Investigation of Child Sexual Abuse Impact on Binge Drinking among Adults in the U.S.

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Background: In 2012, 62,939 cases of child sexual abuse (CSA) were reported in the United States (US). During the same year, binge drinking (BD) cost the US nearly $250 billion. Currently there are 38 million Americans who participate in BD. Researchers have found a significant association between adults who experienced adverse childhood events (ACEs) and BD in adulthood. However, CSA and BD have yet to be investigated using a nationally representative study sample. Objective: This study seeks to investigate the association between CSA and BD among adults in the US. Methods: Data from 2012 Behavioral Risk Factor Surveillance System (BRFSS) were used to analyze a sample of 25,037 adult participants from states that included the ACE questionnaire in the survey. CSA components, including forced touched sexually, forced to touch sexually, and forced sex, were assessed in relation to BD. Covariates included parental alcoholism, parental substance abuse, parental depression, age, sex, income, race, education level, and marital status. Descriptive statistics and logistic regression models were conducted using SAS 9.4. Results: Approximately 17% of the study sample reported BD. Adults who had been touched forcefully during their childhood had around 2.18 times increased odds (adjusted odds ratio (aOR): 2.18; 95% confidence interval (CI) 1.97 – 2.41) of being involved in BD compared to those who did not have this experience. Being forced to touch sexually or forced to have sex during childhood was not significantly associated with BD and was not included in the adjusted model. Having parents who abused drugs (aOR 6.14; 95%CI: 5.56–6.79) and parents who were depressed (aOR: 3.35; 95%CI: 3.09-3.64) significantly increased the odds of BD among this population. Conclusion: Forced sexual touch was found to be significantly associated with BD. Further epidemiologic studies are necessary to determine if this is consistent in different years for the association between CSA and BD, since forced to touch sexually and forced sex were not found to impact BD in adults. The increased odds for BD from experiencing forced touch identifies a population where health education and awareness is vital to reduce the risk for BD in adults, thus reducing alcohol-related health problems and injuries. Health promotion campaigns for families affected by parental substance abuse and parental depression is also important to reduce the risk for BD among adults growing up with these experiences.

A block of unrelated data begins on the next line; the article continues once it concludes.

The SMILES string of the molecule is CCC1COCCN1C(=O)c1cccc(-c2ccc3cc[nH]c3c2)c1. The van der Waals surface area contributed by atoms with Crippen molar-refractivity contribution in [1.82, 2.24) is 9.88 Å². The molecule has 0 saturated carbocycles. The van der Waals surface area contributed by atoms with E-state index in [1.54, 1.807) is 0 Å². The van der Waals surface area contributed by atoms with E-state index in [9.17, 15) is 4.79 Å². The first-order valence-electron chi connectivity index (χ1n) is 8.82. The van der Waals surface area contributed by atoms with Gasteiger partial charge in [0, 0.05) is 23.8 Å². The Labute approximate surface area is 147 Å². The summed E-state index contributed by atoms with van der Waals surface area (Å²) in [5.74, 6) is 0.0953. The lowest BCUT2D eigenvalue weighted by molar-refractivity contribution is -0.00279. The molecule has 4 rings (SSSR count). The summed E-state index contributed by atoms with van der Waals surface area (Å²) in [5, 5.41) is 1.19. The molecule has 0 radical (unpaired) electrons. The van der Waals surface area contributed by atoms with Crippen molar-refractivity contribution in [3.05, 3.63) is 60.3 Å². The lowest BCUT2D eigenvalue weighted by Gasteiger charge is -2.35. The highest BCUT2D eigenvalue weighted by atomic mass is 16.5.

Johnson City, TN

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